In the year of celebrating its 90th anniversary, The Museum of Fine Arts in Split is starting its exhibition programme with the critical retrospective of Jerolim Miše, one of the greatest artists Croatian painting has ever produced. The exhibition is organized in collaboration with the National Museum of Modern Art in Zagreb, where it was shown during December and January, and on the occasion of 130th anniversary of the birth and 50th anniversary of the death of this prominent Croatian painter.

The exhibition entitled Jerolim Miše: From Rebel to Bard, in which Ana Šeparović, as the author of the exhibition and set-up, presents the phenomenological and problematic review of the opus through the characteristic thematic or ideological units. Since Miše tried his hand in a variety of media and genres: painting, graphic design, art criticism and literature, the paintings in the exhibition are accompanied by his texts, as well as those of his contemporaries. In addition, numerous forces are highlighted – the historical, political and social context, the intellectual and spiritual horizon as well as ideologemes and spirit of the times – that were reflected in his works and that reveal to us just how incredibly layered this complex oeuvre really is. The exhibition showcases artworks from all periods: from the 1910s when he, as a young painter, presented himself as a rebel who destroys old inherited values, to the post-war period when he became part of the art establishment – the bard, who earned, during his lifetime, a canonical place within Croatian visual arts.

The exhibition set-up brings over 100 of the artist’s paintings and drawings, mostly from the holdings of the National Museum of Modern Art and the Museum of Fine Arts in Split, but also many other museum institutions, public and private collections. The exhibition is accompanied by an elaborate catalogue, co-published by both museums and edited by Lada Bošnjak Velagić, senior curator of the National Museum of Modern Art, Zagreb.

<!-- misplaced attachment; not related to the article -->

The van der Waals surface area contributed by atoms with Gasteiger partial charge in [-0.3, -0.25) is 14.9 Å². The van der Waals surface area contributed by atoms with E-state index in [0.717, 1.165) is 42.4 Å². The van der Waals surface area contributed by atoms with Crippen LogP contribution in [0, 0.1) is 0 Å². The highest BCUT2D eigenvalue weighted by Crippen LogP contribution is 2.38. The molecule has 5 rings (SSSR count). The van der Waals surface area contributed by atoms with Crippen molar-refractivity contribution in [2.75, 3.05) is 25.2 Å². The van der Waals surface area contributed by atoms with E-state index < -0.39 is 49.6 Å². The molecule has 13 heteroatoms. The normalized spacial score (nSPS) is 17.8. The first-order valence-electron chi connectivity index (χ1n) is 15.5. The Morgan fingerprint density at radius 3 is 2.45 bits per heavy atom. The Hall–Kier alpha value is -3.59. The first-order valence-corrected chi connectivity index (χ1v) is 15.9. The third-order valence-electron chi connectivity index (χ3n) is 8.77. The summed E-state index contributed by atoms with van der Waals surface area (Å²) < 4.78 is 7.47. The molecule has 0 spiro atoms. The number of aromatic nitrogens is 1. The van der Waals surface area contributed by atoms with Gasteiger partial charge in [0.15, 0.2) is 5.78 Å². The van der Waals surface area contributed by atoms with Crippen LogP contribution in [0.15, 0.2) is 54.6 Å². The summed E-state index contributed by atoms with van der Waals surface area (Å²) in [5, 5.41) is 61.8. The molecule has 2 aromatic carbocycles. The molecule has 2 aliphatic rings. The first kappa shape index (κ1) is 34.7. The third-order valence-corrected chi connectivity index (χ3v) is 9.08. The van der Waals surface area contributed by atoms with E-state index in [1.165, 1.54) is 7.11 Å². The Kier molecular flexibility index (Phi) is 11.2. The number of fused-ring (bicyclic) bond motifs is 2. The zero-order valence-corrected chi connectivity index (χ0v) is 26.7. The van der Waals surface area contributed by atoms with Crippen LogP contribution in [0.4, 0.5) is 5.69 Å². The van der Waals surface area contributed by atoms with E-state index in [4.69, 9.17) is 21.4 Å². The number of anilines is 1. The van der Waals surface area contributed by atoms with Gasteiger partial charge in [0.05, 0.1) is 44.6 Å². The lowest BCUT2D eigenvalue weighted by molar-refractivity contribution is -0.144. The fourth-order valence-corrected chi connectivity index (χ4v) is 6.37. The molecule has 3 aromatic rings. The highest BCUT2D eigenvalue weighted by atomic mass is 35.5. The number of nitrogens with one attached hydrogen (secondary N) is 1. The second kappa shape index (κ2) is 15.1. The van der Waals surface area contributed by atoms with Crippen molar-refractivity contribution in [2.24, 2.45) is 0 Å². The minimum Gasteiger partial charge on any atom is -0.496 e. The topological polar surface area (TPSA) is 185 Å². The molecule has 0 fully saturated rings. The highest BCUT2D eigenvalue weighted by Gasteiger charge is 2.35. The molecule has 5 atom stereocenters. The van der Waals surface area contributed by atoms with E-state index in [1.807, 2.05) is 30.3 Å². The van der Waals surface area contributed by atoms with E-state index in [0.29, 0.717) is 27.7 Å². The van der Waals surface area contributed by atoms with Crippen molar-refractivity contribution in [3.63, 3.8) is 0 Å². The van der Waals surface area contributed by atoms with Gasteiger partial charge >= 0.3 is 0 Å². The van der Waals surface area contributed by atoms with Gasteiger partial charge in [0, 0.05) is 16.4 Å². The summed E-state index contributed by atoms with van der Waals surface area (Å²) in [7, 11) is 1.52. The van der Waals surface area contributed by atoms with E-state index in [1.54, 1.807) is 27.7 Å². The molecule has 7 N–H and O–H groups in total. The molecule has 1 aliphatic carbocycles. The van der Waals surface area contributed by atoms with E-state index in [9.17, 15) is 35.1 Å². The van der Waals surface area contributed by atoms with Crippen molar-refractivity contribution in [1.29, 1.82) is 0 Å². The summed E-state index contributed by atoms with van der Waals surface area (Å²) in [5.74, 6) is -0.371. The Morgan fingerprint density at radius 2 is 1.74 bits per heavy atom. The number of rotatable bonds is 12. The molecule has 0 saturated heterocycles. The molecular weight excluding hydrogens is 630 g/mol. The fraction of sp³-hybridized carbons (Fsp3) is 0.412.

Jerolim Miše was born 25 September 1890 in Split where he graduated from primary (1900) and secondary grammar school (1908). From 1908 to 1909 he attended the Architectural, Arts and Crafts School in Split, and in 1910 continued his education at the Department of Painting, led by Oton Iveković, in the Provisional College of Arts and Fine Crafts in Zagreb, from which he got evicted in 1911. He continued his studies in 1912 at the Istituto di Belle Arti in Rome, where he became politically active in the circle around Ivan Meštrović and the pro-Yugoslav oriented Dalmatian youth. After spending some time in Florence during 1913, he came back to Split in 1914 and had his first solo exhibition. During the war (1915 – 1917) he spent time in the Austrian army performing “light duty” in Glina, without contact with the battlefield. From 1917 to 1920 he was an assistant teacher of drawing at the Provisional Lower Secondary School in Krapina. In 1919 he travelled to Vienna, became a member of the Art Society and married Anka Malešević from the Čingrija family of politicians from Dubrovnik. From 1920 to 1923 he worked as an assistant teacher of drawing at the Secondary School in Brod (Slavonski Brod). He continued teaching drawing at the Royal and Crownland School of Crafts in Zagreb, as well as at the First Royal Women’s Secondary School in Zagreb (1925 – 1938). In 1938 he moved to Belgrade work as a professor at the newly founded Academy of Fine Arts. In 1941 he moved back to Zagreb and worked as a draughtsman in the Croatian Publishing and Bibliographic Institute (HIBZ) in Zagreb. In 1943 he became a professor at the Zagreb Academy of Fine Arts where he worked until his retirement in 1961. He was a member of Yugoslav Academy of Arts and Science (JAZU): corresponding member since 1952, full member 1961, was an editor-in-chief of the JAZU Bulletin of the Institute of Fine Arts (1953 – 1955). He was the recipient of the “Vladimir Nazor” Lifetime Achievement Award in 1969. He died in Split on 14 September 1970 and was buried in the Lovrinac cemetery.

During the six decades of intensive work he was established as a painter and an art critic, but also he did some work in literature and graphic design. His works were shown in more than thirty solo exhibitions (24 in his lifetime and 9 posthumously). He had his last solo show during his lifetime at the Museum of Fine Arts in Split. He exhibited also as a member of prominent art groups: he was active in the Spring Salon exhibitions (1916 – 1922), the Independent Group of Artists (1921 – 1927) the Group of Three (1930 – 1935) and exhibited in over 200 various group shows.